Common Core Basics

CHAPTER 2

History is the study of people, places, and events in the past. Certain people, events, places, and decisions probably stand out when you think of your own past. These are all important parts of who you are today. Similarly, the United States has been shaped by people, events, and decisions throughout its history.

In this chapter, you will learn what shaped the United States from its earliest days through the Great Depression. As you read, think about events today that are similar to events of the past. How does the past help us make decisions in the present?

In this chapter you will study these topics:

  • arrow_drop_downEarly Democratic Traditions

    Two documents written long ago in England-the Magna Carta (1215) and the English Bill of Rights (1689)- protected the people from the abuse of the king. These documents and others, such as the Mayflower Compact, provided models for the Declaration of Independence and the Articles of Confederation.

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  • arrow_drop_downRevolution and a New Nation

    Increased taxation without representation in government led colonists to rebel against English rule. Once the colonists won their independence, they developed a new form of government. As the country grew, settlers moved west. This expansion led to conflict in territories that belonged to other nations.

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  • arrow_drop_downThe Civil War and Reconstruction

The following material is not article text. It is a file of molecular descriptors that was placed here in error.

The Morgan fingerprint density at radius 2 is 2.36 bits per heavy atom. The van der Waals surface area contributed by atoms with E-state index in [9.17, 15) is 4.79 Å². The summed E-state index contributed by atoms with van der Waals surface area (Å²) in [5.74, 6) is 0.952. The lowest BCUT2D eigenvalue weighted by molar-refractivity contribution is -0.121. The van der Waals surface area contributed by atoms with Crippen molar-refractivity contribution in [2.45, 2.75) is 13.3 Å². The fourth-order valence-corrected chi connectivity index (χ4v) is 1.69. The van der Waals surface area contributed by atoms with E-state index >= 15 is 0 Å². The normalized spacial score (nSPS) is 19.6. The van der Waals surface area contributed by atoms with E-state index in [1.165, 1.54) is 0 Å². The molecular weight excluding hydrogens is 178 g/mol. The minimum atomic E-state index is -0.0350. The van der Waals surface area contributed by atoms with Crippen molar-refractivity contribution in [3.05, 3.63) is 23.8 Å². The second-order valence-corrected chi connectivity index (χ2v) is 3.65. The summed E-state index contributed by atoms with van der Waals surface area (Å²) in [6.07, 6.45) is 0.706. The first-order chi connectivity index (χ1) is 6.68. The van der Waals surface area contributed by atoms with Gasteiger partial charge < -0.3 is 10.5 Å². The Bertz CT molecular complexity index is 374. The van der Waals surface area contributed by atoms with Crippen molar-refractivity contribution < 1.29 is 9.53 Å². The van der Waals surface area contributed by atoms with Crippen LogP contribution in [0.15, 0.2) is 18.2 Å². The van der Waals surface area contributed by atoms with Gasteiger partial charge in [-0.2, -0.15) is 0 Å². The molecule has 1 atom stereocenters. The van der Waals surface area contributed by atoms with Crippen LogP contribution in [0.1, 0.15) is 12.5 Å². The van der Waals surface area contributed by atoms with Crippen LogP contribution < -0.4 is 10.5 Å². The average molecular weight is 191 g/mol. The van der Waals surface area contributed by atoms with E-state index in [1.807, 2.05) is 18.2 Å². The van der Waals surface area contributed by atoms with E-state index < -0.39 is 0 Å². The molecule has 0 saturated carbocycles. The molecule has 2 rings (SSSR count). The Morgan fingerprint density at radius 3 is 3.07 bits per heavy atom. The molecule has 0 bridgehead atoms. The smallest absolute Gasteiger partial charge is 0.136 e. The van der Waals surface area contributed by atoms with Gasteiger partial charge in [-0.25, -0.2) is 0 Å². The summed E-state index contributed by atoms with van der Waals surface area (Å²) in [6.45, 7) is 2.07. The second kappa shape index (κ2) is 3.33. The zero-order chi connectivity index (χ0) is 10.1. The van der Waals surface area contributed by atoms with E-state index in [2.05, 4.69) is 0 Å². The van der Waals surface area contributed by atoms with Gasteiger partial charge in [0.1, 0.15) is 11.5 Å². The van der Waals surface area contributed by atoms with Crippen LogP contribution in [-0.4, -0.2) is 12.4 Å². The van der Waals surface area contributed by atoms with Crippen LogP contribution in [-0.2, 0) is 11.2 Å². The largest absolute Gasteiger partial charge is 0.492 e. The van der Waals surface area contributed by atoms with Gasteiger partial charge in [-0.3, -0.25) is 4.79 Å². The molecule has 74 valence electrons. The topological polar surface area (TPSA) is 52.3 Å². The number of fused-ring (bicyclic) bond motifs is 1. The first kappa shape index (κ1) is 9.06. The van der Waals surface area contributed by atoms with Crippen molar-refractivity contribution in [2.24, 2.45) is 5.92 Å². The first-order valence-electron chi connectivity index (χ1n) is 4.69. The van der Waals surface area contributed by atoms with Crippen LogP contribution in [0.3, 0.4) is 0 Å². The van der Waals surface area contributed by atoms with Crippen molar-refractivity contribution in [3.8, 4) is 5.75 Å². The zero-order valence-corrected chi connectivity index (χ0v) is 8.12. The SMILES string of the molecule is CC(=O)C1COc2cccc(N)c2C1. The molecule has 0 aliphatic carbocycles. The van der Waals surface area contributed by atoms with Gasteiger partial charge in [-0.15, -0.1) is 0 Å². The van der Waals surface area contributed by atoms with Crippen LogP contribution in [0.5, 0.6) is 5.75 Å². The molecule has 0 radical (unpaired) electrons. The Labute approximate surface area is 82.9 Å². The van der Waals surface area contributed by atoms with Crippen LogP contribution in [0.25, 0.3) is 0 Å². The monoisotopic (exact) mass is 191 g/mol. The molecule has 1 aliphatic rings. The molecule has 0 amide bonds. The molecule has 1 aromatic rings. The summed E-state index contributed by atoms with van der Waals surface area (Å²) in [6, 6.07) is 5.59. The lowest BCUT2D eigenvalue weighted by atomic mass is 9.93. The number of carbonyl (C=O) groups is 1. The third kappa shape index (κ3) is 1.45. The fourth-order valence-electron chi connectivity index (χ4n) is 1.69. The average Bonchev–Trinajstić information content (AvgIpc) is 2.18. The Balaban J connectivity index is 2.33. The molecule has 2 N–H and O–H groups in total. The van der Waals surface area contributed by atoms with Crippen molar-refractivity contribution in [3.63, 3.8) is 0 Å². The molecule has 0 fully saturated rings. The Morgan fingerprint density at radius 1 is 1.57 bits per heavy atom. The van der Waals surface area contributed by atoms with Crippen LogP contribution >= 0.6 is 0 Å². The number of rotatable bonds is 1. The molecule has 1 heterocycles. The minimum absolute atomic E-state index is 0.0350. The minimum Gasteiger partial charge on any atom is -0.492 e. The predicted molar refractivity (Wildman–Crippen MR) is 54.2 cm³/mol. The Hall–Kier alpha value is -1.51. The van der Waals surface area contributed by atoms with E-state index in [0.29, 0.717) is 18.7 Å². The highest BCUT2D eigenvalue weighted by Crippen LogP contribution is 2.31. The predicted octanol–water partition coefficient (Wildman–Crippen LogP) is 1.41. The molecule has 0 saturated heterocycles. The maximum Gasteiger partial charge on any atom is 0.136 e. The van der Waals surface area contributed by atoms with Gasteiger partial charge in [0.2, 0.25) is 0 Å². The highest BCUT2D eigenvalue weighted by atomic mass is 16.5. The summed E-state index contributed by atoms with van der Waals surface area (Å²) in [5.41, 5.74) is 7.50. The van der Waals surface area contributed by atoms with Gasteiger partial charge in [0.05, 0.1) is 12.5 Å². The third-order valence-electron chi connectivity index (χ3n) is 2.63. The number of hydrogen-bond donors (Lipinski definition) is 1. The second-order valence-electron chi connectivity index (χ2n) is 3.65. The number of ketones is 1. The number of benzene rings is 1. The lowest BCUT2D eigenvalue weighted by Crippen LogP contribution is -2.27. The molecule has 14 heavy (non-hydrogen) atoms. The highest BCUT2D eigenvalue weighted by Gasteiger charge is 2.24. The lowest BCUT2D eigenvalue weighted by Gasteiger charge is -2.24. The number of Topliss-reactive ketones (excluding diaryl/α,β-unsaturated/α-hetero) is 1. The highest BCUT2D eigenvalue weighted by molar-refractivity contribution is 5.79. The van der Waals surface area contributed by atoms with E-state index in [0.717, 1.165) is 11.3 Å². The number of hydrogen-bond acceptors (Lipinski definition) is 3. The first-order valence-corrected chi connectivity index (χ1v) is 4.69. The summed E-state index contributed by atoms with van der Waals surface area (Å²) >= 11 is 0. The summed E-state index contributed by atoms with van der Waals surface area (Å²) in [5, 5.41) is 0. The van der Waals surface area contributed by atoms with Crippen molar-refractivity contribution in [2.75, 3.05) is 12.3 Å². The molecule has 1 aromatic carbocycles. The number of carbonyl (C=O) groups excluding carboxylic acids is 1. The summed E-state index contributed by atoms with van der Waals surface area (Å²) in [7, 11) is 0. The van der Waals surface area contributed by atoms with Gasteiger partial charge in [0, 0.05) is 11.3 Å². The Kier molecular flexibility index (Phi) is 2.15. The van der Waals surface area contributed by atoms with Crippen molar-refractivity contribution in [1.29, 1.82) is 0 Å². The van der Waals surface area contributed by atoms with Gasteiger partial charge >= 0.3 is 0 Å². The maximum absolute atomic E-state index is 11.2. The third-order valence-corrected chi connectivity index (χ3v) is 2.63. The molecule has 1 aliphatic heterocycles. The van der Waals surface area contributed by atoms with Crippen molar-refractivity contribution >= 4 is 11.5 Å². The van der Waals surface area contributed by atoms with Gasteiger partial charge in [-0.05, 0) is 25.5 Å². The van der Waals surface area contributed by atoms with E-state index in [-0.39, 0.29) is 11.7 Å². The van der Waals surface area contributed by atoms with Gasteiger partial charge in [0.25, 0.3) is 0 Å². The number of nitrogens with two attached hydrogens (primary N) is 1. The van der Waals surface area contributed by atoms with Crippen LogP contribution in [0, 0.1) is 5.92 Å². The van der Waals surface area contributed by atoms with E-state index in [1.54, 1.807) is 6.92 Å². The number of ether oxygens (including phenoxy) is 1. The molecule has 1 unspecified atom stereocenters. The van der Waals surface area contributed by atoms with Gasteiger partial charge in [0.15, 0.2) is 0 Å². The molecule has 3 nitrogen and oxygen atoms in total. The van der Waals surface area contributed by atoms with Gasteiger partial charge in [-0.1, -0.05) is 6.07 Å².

Tension between slave states and free states led seven states to break away from the Union and form the Confederate States of America. The Civil War was fought to keep the United States whole. Eventually the war resulted in the end of slavery. After the war, the Reconstruction effort tried to rebuild what had been destroyed.

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  • arrow_drop_downThe Progressive Era, World War I, and the Depression

    Progressive politics challenged the influence of large monopolies in the late 1800s and early 1900s. The United States became a major world power after it joined the Allies in World War I and helped them to victory. The Great Depression in the 1930s began with the stock market crash of 1929. Many workers lost their jobs. As a result, people lost their homes, farms, and other property.

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